Vaginal Foxtail Awns cause Infection & Misery

Question:
My cat Mystic is a 3 year old spayed female. She scoots on our carpet and leaves a streak. Our veterinarian said that she was too fat to clean herself. Her anal glands were not a problem. She said that Mystic had a vaginal infection and the streak was not poop but vaginal discharge. She gave her a shot of antibiotics and a steroid injection. That was a month ago and Mystic still has the discharge that looks like dried blood. Her bottom looks swollen. Should I try another veterinarian?

Dr. Nichol:
Miserable enough to drag her rear end and passing so much discharge that she leaves skid marks tells me that Mystic has a serious problem.

It’s easy to trivialize obesity in pets. Cats who are so rotund that they struggle to function normally are not cute. With their diminished quality of life they face a myriad of preventable disorders. Physically unable to care for her own hygiene Mystic is suffering skin disorders in her anal and genital areas. Unnatural skin folds may be cultivating a smoldering infection.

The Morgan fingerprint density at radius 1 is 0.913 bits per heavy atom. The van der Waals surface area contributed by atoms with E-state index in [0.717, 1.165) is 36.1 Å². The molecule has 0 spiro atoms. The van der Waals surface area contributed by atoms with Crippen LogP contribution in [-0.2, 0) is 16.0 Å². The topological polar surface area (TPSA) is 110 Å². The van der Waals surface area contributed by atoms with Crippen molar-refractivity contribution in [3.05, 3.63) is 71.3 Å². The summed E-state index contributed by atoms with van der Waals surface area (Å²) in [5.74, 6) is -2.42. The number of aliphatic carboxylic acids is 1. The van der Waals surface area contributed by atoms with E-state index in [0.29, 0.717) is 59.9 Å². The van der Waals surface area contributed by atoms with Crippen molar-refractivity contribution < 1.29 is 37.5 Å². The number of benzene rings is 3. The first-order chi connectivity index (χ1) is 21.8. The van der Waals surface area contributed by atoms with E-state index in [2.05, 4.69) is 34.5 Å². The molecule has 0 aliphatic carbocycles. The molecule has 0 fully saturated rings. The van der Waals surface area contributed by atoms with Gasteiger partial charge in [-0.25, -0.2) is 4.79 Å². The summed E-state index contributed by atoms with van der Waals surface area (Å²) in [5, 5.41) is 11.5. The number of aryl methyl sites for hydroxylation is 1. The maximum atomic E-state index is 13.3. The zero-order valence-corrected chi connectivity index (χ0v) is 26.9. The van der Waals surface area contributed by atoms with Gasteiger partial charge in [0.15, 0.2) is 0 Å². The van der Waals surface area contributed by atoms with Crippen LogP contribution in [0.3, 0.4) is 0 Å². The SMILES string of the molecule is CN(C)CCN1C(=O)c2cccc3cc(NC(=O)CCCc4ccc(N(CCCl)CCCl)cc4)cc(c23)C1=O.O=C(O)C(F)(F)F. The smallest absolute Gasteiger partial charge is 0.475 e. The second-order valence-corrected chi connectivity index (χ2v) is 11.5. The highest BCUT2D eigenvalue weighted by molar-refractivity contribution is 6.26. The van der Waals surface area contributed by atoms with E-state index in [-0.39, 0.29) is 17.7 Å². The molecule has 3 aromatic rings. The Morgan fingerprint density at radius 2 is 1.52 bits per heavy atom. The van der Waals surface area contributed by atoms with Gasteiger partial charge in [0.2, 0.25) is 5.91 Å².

To enable a stress-free evaluation Mystic’s doctor can sedate her and take a sample of her discharge for special staining and a microscopic exam. A bacterial culture would identify the organisms involved and help determine the best antibiotic for the problem. The inflamed area can then be clipped, scrubbed, irrigated, and treated with topical antibiotic medication.

Mystic’s skin infection may actually be secondary to a deeper problem. While she’s comfortably tranquilized a small scope can be passed into her vaginal tract to look for foreign material like a foxtail (wild grass) awn that may have worked its way into this sensitive place. Foxtails in the bodily orifices of pets are not rare in the Southwest. They can migrate anywhere in the body. Even a cat of normal weight would be unable to manage this on her own. Scooting is a common symptom of genital foreign bodies.

Mystic’s struggles are a serious priority. If your veterinarian has reached the limits of her training and equipment, she can refer your girl to a veterinary dermatology specialist. Be optimistic; the right treatment along with a safe weight reduction diet, will give Mystic her life back.